Your election is the PM's cat and mouse game

Yesterday was the Queen’s official birthday. It comes at an apposite time as the Prime Minister ponders when to call the election — as if it were her election and not yours.

Her pondering presumes a regal power, a lingering vestige of an era when sovereignty resided not in the people but in the monarch. When Helen Clark announces the election day she will be acting as if the sovereign, exercising the royal prerogative. Is this right in 2005?

Back in Tudor times, half a millennium ago, the monarch summoned the English Parliament, prorogued it and dissolved it. Its purpose was to do some of the King’s business, voting taxes or passing laws. Its value was to validate what the King did by enlisting the gentry.

Over time the gentry’s power waxed and the King’s waned. Since the nineteenth century the monarch — in this country the monarch’s representative, the Governor-General — has been bound to accept the Prime Minister’s “advice”.

There is a proviso: that the Prime Minister commands a majority of the House of Representatives. In 1984 when Sir Robert Muldoon, under stress and un-sober, “advised” Sir David Beattie to call a snap election, Sir David did not grant it until Sir Robert had assured him he had a majority.

Sir David might properly have gone further and independently checked out the majority, since one of Sir Robert’s election pretexts was that he could not be sure of a majority after Marilyn Waring had said she would vote for Richard Prebble’s nuclear-free zone bill.

These “reserve powers”, as they are called, are all that is left of the Tudor monarchs’ absolute power. These days the monarch reigns; she does not rule. That requires a Governor-General to be greatly reticent in any use of the reserve powers, such as Sir John Kerr’s dismissal of Prime Minister Gough Whitlam and precipitation of an election in 1975 in Australia. It could provoke a politicians’ backlash which removes even that vestige.

Hence Sir David’s limited inquiry in 1984. Dame Cath Tizard said when Governor-General that the reserve powers were parked where they could not be used. So Sir David did not sack Sir Robert when, having lost in 1984, he would not devalue the currency, as the incoming Labour government wanted and officials were advising to deal with the currency and financial crisis his election precipitated.

Such gubernatorial reticence leaves the Prime Minister in command — in effect exercising sovereign power on those matters.

Sounds quaint in 2005. It is more than quaint. It is a serious anachronism.

Early this year the Prime Minister talked of going full term, which she said stretched to September 24, the last constitutional date for the election. The implication any voter would logically have taken was a September election.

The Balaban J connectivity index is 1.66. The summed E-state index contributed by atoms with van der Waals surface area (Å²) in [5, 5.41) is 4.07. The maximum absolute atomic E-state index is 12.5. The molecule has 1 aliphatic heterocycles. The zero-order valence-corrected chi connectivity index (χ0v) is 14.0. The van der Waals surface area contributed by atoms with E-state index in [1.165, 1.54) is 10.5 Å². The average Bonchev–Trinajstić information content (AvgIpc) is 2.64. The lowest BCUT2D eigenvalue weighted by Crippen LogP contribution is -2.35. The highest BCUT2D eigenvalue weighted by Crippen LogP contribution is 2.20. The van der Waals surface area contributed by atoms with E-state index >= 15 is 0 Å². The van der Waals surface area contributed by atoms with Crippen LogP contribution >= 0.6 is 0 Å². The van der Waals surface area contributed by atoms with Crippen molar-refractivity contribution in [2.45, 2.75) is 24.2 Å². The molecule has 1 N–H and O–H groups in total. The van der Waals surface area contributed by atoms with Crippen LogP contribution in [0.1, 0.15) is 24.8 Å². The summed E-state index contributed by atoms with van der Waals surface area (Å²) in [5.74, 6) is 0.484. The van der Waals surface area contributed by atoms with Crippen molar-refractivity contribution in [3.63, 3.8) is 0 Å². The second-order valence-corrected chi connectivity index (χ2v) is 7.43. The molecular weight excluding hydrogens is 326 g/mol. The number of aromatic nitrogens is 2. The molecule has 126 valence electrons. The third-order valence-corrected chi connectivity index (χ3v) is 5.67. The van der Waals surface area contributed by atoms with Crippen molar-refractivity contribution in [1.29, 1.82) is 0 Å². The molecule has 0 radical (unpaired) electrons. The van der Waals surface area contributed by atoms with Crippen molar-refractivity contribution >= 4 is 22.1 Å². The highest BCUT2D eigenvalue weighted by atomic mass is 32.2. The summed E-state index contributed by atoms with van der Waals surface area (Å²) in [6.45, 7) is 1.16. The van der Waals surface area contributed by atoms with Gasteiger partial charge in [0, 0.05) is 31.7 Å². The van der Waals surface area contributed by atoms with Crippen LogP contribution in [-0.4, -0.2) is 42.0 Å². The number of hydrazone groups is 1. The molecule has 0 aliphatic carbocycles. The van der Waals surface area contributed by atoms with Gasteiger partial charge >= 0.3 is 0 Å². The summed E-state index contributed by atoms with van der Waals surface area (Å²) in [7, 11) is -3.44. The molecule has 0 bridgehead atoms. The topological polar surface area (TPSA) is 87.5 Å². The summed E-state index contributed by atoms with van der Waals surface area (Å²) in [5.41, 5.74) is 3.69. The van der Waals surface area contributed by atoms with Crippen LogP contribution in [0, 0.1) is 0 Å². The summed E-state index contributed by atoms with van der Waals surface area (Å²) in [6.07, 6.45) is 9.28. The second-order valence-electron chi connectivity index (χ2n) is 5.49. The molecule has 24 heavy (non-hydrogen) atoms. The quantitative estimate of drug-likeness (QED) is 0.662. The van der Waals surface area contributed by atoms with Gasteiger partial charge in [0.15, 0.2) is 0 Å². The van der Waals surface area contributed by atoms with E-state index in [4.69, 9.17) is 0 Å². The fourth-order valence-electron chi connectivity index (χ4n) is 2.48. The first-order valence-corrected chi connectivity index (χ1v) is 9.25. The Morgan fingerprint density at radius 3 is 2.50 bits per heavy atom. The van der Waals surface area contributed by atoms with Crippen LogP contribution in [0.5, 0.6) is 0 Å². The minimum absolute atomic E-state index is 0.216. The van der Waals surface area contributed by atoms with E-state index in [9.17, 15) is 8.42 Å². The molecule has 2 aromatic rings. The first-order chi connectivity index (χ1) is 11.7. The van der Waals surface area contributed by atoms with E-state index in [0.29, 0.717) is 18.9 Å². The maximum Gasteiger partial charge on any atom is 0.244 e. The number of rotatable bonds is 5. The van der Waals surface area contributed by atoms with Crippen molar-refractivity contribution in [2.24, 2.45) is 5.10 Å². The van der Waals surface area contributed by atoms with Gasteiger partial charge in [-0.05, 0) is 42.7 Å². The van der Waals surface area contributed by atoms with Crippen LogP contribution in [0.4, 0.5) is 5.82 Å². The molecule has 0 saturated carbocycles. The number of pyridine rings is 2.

More recently she has said any day after three years from the July 27 date of the 2002 election is also “full term”. Which it is.

That is the timing National and New Zealand First psyched themselves into. Winston Peters pitched a string of speeches and immigration windups for May. National has been putting up punchy billboards and putting out populist prods from Don Brash.

That early energy has played into the Prime Minister’s hands by getting her opponents to show theirs. It is no surprise that a recent report sourced a July 30 election date to insiders.

Friday’s UMR poll suddenly reversed the speculation. Logically, a government that had muffed its Budget and slid behind National in a poll run by its own pollster would be keen to delay the election (to September?) to recover its balance.

A few more weeks of this and a “surprise” date would be mid-August (that is, not September). So stand by for August speculation.

Expect, in other words, more of this undignified cat-and-mouse game. The date of your election is the Prime Minister’s plaything. Think about that.

Peters has been thinking. The man with an addiction to rabbits-and-hats does not like being Clark’s mouse.

Over the past three years, since the Prime Minister played fast and loose with the election date in 2002, a growing minority of MPs, including some ministers and Green leaders Jeanette Fitzsimons and Rod Donald, favours a fixed election date. So has a minority of real people. For business a certain election date would be a great help in planning.

Doesn’t fit our sort of political system? New South Wales gave the lie to that a decade ago.

There would need to be adjustments to the way confidence votes are handled: an alternative government would need to be available before an existing government was removed from office. A protocol would be needed to enable an election, under strict conditions, in the event of serious government breakdown or impasse. Foreign models could readily be adapted.

And a fixed date would make elections wholly yours. Four centuries on from Elizabeth I, in the twilight of the era of Elizabeth II, maybe it is time to make it clear where sovereignty really now lies.